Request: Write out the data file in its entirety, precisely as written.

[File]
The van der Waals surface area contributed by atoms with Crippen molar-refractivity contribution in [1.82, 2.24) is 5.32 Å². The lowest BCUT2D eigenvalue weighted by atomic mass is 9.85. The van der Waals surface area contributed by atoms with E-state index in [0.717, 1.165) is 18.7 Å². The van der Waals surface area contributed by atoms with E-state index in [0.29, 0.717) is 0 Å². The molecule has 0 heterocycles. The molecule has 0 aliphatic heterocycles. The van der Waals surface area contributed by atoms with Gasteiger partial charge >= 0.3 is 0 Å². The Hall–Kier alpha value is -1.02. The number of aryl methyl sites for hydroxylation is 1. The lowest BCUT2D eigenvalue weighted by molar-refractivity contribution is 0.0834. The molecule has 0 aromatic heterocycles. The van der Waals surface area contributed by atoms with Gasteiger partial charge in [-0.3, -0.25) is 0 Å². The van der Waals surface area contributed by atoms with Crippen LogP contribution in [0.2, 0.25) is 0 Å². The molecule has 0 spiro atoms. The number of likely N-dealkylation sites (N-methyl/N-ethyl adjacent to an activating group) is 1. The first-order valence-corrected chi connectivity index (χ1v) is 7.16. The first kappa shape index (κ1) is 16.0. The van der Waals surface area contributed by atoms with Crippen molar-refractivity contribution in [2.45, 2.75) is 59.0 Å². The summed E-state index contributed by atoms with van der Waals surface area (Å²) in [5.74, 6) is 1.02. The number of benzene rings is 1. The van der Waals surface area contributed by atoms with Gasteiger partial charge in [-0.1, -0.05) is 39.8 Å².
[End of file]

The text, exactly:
The van der Waals surface area contributed by atoms with Crippen molar-refractivity contribution in [1.82, 2.24) is 5.32 Å². The lowest BCUT2D eigenvalue weighted by atomic mass is 9.85. The van der Waals surface area contributed by atoms with E-state index in [0.717, 1.165) is 18.7 Å². The van der Waals surface area contributed by atoms with E-state index in [0.29, 0.717) is 0 Å². The molecule has 0 heterocycles. The molecule has 0 aliphatic heterocycles. The van der Waals surface area contributed by atoms with Gasteiger partial charge >= 0.3 is 0 Å². The Hall–Kier alpha value is -1.02. The number of aryl methyl sites for hydroxylation is 1. The lowest BCUT2D eigenvalue weighted by molar-refractivity contribution is 0.0834. The molecule has 0 aromatic heterocycles. The van der Waals surface area contributed by atoms with Gasteiger partial charge in [-0.3, -0.25) is 0 Å². The van der Waals surface area contributed by atoms with Crippen LogP contribution in [0.2, 0.25) is 0 Å². The molecule has 0 spiro atoms. The number of likely N-dealkylation sites (N-methyl/N-ethyl adjacent to an activating group) is 1. The first-order valence-corrected chi connectivity index (χ1v) is 7.16. The first kappa shape index (κ1) is 16.0. The van der Waals surface area contributed by atoms with Crippen molar-refractivity contribution in [2.45, 2.75) is 59.0 Å². The summed E-state index contributed by atoms with van der Waals surface area (Å²) in [5.74, 6) is 1.02. The number of benzene rings is 1. The van der Waals surface area contributed by atoms with Gasteiger partial charge in [-0.1, -0.05) is 39.8 Å².